For shRNA vector construction, inserts were designed as complementary oligonucleotides coding for the appropriate shRNA, producing blunt ends and XhoI ends upon annealing and were ligated into HpaI–XhoI-digested pLL3.7 plasmid (Rubinson et al., 2003). Oligonucleotide sequences were: shJIP1: 5′-TGAGCAAACCCATCGGGCTATTCAAGAGATAGCCCGATGGGTTTGCTCTTTTTTC-3′, 5′-CGAGAAAAAAGAGCAAACCCATCGGGCTATCTCTTGAATAGCCCGATGGGTTTGCTCA-3′; shAkt1/2: 5′-TGTGCAGTGGACCACAGTCATTTCAAGAGAATGACTGTGGTCCACTGCATTTTTTC-3′, 5′-TCGAGAAAAAATGCAGTGGACCACAGTCATTCTCTTGAAATGACTGTGGTCCACTGCCA-3′; shAkt3: 5′-TGGCAAGATGTATATGACAATTCAAGAGATTGTCATATACATCTTGCCTTTTTTC-3′, 5′-TCGAGAAAAAAGGCAAGATGTATATGACAATCTCTTGAATTGTCATATACATCTTGCCA-3′; shControl: 5′-TGGCACATTAGAAGCCATACATTTCAAGAGAATGTATGGCTTCTAATGTGCCTTTTTTC-3′, 5′-TCGAGAAAAAAGGCACATTAGAAGCCATACATTCTCTTGAAATGTATGGCTTCTAATGTGCCA-3′. The pRRL.sin.cppt.CMV-IRES-EGFP-WPRE (empty) vector was created by digesting pIRES2-EGFP (Clontech) with NotI–Blunt–NheI and ligating the IRES-EGFP fragment into SalI–Blunt–XbaI-digested pRRL.sin.cppt.CMV-EGFP-WPRE (provided by J. Uney, University of Bristol). The expression vectors pcDNA3-T7-JIP1 and pcDNA3-T7-JIP1(Y705A) were described previously (Whitmarsh et al., 1998; Dajas-Bailador et al., 2008). To obtain pcDNA3-T7-JIP1(T103A), site-directed mutagenesis was performed using the QuikChange kit (Agilent Technologies, Lakeside, UK) and the primers: 5′-GCGGCAGGTGACGCTCCGGGCGCCGAG-3′ and 5′-CTCGGCGCCCGGAGCGTCACCTGCCGC-3′.
Lentiviral vector production and concentration
HEK293T cells were co-transfected with the appropriate shuttle vector and the helper plasmids pMDLg/pRRE, pMD2.G and pRSV-Rev by calcium phosphate precipitation. Cell medium from transfected cells was collected over 2 days and centrifuged at 6000 g overnight, followed by re-suspension of the pellet in phosphate-buffered saline (PBS) and ultracentrifugation at 50,000 g in a SW40-Ti rotor (Beckman Coulter Ltd, High Wycombe, UK) for 1.5 hours. The final viral pellets were re-suspended in PBS at 1∶2000 of the original media volumes. Viral titres were calculated by fluorescence-activated cell sorting (detecting EGFP-expressing cells), after HEK293T cell transduction.
Plasmid transfection and lentiviral transduction of cells
Plasmids and JIP1 siRNA (sc-35723, Santa Cruz, Heidelberg, Germany) or AKT siRNA (sc-43610, Santa Cruz) were either electroporated into neurons using the Mouse Neuron Nucleofector Kit (Lonza Biosciences, Wokingham, UK) or transfected using Lipofectamine 2000 (Life Technologies Ltd) according to the manufacturers' instructions. Typically, 1–1.5×106 neurons were electroporated with 5–10 µg of plasmid, before plating. Neurons were transduced with lentivirus on the day of plating at a multiplicity of infection (MOI) of 10 for each vector. In AKT knockdown experiments, the LV-shCTRL vector was used at MOI of 20 to control for the total viral load resulting from using both LV-shAkt1/2 and LV-shAkt3 at MOI of 10 each in the knockdown condition.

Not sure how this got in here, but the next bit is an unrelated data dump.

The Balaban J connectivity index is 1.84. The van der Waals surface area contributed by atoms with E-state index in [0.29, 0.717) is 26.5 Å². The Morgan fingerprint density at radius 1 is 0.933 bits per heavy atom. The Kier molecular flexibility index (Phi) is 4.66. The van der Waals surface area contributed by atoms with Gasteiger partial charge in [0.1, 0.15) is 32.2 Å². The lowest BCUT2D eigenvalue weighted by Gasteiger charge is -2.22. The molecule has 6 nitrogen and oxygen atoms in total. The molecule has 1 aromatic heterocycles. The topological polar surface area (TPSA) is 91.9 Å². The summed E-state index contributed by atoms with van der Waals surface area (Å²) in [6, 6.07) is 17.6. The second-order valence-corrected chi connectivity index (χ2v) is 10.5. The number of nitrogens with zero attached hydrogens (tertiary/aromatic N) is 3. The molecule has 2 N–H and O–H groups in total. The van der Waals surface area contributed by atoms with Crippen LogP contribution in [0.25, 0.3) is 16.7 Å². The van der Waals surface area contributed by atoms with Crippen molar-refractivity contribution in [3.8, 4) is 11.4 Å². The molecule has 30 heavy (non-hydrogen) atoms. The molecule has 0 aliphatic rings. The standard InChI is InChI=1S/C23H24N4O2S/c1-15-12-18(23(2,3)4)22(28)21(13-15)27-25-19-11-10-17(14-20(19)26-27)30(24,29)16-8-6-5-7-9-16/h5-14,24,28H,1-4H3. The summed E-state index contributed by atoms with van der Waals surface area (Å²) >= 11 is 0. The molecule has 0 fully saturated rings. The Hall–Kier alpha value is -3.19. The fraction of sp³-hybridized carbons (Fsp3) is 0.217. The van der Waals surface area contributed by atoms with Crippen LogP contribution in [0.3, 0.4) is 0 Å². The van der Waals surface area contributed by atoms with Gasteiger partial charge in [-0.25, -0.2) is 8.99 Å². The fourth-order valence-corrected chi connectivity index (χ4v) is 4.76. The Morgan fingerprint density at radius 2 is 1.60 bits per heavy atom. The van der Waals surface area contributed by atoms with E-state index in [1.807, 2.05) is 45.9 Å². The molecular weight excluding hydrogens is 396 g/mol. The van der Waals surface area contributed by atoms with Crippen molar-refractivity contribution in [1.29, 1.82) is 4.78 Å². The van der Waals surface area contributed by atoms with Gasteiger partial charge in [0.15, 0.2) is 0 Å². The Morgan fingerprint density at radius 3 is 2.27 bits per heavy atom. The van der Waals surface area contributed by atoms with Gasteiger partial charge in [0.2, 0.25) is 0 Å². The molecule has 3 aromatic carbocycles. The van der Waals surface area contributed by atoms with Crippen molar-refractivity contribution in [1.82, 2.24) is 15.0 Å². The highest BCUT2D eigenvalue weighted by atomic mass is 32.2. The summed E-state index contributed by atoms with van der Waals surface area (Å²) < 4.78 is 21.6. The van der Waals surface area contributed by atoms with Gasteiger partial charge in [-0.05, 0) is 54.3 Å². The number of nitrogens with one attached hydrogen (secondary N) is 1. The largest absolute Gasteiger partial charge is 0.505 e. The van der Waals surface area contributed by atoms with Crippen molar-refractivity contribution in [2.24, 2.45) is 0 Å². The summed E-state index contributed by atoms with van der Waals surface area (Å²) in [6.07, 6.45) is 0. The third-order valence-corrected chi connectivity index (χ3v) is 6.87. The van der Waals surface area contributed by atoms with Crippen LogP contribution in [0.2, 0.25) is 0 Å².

Total RNA was extracted using the RNeasy Kit (Qiagen, Manchester, UK) according to the manufacturer's instructions and RNA samples were treated with DNase (DNAfree Kit; Life Technologies Ltd). Quantitative PCR was performed using Multiscribe Reverse Transcriptase and SYBR-Green PCR Reaction Mix (Life Technologies Ltd) in a single-step reaction according to the manufacturer's instructions, and run on a BioRad C1000 Thermal Cycler. The primers used were: Jip1, 5′-GCTATATTCAGGTTTGTGCCTC-3′ and 5′-GTCGCCTCCCAATTTCAG-3′; Akt1, 5′-GTATGAGAAGAAGCTGAGCCC-3′ and 5′-GATCATCTGAGCTGTGAACTCC-3′. Typically, 20 ng of total RNA was used per reaction.
Primary antibodies used in this study were: mouse anti-JIP1 (sc-25267; Santa Cruz), rabbit anti-AKT and anti-AKT(p-S473) (9272 and 4060; Cell Signaling) that recognize all AKT isoforms, anti-AKT1 (sc-1618, Santa Cruz), mouse anti-Tau (MAB3420; Merck Millipore), Alexa-Fluor-488-conjugated anti-Tau (MAB3420A4; Merck Millipore), rabbit anti-β-tubulin and anti-β-actin (ab6046 and ab8227; Abcam, Cambridge, UK), mouse anti-T7 (69522; Merck Millipore), SOX1 (Abcam), mouse anti-HA, mouse FITC-conjugated anti-β-tubulin and acetylated tubulin (all from Sigma). Western blot secondary antibodies were: Odyssey goat anti-mouse IRDye 680LT and goat anti-rabbit IRDye 680LT (Li-Cor Biosciences, Cambridge, UK). Immunocytochemistry secondary antibodies were: Alexa Fluor 594 anti-mouse, Alexa Fluor 647 anti-mouse, Alexa Fluor 594 anti-rabbit, Alexa Fluor 555 anti-rabbit, and Alexa Fluor 488 anti-rabbit (all from Life Technologies Ltd).
For endogenous JIP1 and AKT pulldown experiments, 3×106 neurons were lysed in 300 µl 1% NP40 lysis buffer (Kim et al., 2002) containing 10 µg/ml aprotinin, 10 µg/ml leupeptin, 1 mM phenylmethanesulfonyl fluoride and 1 mM NaVO3, and protein complexes were incubated overnight with 3 µg of anti-AKT1 antibody. Following antibody incubation, complexes were precipitated by incubation for 1 hour, at 4°C, with 15 µl Dynabeads Protein-G (Life Technologies Ltd).